\

Openness and the social web

A recurring theme for me is the difficulty of keeping markets “open,” in the sense of empowering customers and users with information and choice, while still permitting businesses to grow and innovate.

By Kristopher A. Nelson in

Twitter Facebook

A recurring theme for me is the difficulty of keeping markets “open,” in the sense of empowering customers and users with information and choice, while still permitting businesses to grow and innovate.

This concern underlies my interest in distributive justice, limiting copyright and patent monopolies, open-source software and open-access publishing. I try not to fall too far to one side of the debate, but rather am a proponent of a balanced approach to these issues so that the “free market” can function effectively to grow GDP while protecting human rights, ethical values, and so on.

Chris Messina hits on this theme in The open, social web:

For me, openness is about freedom of choice and unfettered access to compete in an open marketplace. To that end, you still must protect against monopolistic threats, which can jeopardize entry to markets and therefore require regulation.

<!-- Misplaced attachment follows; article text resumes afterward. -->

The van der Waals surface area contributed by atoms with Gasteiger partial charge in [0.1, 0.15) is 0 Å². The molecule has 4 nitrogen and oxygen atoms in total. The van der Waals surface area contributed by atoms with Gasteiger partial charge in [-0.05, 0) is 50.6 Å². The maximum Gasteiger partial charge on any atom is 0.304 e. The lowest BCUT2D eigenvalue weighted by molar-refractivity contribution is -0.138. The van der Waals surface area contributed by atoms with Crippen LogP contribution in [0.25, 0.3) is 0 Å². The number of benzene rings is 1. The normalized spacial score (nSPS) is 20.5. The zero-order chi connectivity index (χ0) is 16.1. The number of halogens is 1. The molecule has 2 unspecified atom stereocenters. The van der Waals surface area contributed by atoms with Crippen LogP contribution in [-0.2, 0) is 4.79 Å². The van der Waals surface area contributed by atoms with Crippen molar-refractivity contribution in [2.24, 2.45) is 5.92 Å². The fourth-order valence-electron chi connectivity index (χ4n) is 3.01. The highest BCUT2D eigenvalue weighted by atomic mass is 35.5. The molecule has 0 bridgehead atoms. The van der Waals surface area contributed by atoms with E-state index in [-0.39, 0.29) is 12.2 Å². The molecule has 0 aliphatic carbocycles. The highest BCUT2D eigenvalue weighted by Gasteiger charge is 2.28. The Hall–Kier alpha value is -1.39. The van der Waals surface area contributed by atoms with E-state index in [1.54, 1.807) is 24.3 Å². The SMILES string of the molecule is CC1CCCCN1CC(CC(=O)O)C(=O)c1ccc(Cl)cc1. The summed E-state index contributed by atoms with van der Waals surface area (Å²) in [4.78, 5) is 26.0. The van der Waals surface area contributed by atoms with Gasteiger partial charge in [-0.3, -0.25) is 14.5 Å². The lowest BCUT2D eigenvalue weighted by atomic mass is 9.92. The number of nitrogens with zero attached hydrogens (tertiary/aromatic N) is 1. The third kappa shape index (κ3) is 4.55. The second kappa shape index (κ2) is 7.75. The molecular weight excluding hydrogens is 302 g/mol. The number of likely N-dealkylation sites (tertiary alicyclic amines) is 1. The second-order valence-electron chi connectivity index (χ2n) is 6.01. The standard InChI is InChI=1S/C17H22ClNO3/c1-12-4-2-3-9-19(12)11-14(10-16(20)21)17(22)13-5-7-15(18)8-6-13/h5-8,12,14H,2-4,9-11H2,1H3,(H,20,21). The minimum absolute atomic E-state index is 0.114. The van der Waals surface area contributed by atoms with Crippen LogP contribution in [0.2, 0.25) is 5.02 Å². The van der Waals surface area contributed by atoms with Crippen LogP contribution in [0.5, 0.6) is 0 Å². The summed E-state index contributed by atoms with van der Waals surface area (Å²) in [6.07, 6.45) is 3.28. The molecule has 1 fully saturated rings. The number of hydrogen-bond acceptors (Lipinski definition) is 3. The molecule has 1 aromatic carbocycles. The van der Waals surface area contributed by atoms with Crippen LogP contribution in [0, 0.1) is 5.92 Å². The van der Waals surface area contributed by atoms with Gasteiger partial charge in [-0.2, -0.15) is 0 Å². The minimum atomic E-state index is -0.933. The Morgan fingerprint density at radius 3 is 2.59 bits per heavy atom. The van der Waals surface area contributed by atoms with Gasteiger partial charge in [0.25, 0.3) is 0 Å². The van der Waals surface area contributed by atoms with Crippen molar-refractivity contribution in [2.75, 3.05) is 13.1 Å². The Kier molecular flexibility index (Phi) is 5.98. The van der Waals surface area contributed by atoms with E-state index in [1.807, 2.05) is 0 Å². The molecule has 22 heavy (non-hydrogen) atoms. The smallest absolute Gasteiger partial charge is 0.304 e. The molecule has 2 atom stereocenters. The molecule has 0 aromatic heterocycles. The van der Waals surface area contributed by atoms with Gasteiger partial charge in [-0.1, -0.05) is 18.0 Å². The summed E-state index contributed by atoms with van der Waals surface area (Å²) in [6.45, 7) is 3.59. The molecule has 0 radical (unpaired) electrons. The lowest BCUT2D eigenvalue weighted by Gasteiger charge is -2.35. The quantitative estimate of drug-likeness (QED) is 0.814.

In the posting, he brings in some economic concepts from Beril Hatt’s Ph.D. work that, he believes, are necessary to “defeat monopolies in social networks and cloud-based markets”:

  • data portability: related to switching costs; an example of this is phone number portability (which require government intervention to achieve)
  • multi-homing: increasing reliability through parallelization; the example I used was ping.fm, which allows you to publish content simultaneously to multiple destinations, thereby defeating network exclusivity and lock-in
  • roaming: have access to and using other people’s networks; I showed a text message that I received from AT&T explaining how they wanted to charge me $20/MB while roaming in Europe. Clearly networks don’t like it when their customers roam!
  • disaggregation: service substitutability; in this case the photo-editing service Picnik imports photos from a multitude of sources, avoiding tightly coupling itself an any one particular service, unlike Facebook’s photo-sharing service, which can only be used and accessed on facebook.com.
Recommended reading.